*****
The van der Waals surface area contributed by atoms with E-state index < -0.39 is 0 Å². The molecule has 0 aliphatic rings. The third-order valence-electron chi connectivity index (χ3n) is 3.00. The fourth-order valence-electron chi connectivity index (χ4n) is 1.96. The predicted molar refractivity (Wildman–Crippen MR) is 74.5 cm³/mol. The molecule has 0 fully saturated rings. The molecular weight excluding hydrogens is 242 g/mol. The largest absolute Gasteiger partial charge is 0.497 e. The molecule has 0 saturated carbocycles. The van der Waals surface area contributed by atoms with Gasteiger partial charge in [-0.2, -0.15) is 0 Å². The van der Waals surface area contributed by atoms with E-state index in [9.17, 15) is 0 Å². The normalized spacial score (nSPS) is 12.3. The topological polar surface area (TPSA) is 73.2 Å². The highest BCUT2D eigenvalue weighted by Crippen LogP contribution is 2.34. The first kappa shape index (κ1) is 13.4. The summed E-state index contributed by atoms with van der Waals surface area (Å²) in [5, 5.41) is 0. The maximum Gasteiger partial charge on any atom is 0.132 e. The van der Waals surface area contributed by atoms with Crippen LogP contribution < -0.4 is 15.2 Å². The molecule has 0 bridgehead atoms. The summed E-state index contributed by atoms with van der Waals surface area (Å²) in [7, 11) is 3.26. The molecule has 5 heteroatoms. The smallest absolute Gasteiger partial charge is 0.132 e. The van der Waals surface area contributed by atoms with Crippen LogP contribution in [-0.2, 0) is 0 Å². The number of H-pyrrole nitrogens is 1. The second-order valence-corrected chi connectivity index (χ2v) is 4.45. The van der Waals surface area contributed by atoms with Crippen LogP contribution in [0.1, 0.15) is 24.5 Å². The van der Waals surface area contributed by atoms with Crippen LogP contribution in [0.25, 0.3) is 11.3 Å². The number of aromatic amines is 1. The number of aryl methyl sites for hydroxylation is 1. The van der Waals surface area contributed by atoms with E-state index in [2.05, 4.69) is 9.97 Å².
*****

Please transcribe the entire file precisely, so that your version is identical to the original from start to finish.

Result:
The van der Waals surface area contributed by atoms with E-state index < -0.39 is 0 Å². The molecule has 0 aliphatic rings. The third-order valence-electron chi connectivity index (χ3n) is 3.00. The fourth-order valence-electron chi connectivity index (χ4n) is 1.96. The predicted molar refractivity (Wildman–Crippen MR) is 74.5 cm³/mol. The molecule has 0 fully saturated rings. The molecular weight excluding hydrogens is 242 g/mol. The largest absolute Gasteiger partial charge is 0.497 e. The molecule has 0 saturated carbocycles. The van der Waals surface area contributed by atoms with Gasteiger partial charge in [-0.2, -0.15) is 0 Å². The van der Waals surface area contributed by atoms with E-state index in [9.17, 15) is 0 Å². The normalized spacial score (nSPS) is 12.3. The topological polar surface area (TPSA) is 73.2 Å². The highest BCUT2D eigenvalue weighted by Crippen LogP contribution is 2.34. The first kappa shape index (κ1) is 13.4. The summed E-state index contributed by atoms with van der Waals surface area (Å²) in [5, 5.41) is 0. The maximum Gasteiger partial charge on any atom is 0.132 e. The van der Waals surface area contributed by atoms with Crippen LogP contribution < -0.4 is 15.2 Å². The molecule has 0 bridgehead atoms. The summed E-state index contributed by atoms with van der Waals surface area (Å²) in [7, 11) is 3.26. The molecule has 5 heteroatoms. The smallest absolute Gasteiger partial charge is 0.132 e. The van der Waals surface area contributed by atoms with Crippen LogP contribution in [-0.2, 0) is 0 Å². The number of H-pyrrole nitrogens is 1. The second-order valence-corrected chi connectivity index (χ2v) is 4.45. The van der Waals surface area contributed by atoms with Crippen LogP contribution in [0.1, 0.15) is 24.5 Å². The van der Waals surface area contributed by atoms with Crippen LogP contribution in [0.25, 0.3) is 11.3 Å². The number of aromatic amines is 1. The number of aryl methyl sites for hydroxylation is 1. The van der Waals surface area contributed by atoms with E-state index in [2.05, 4.69) is 9.97 Å².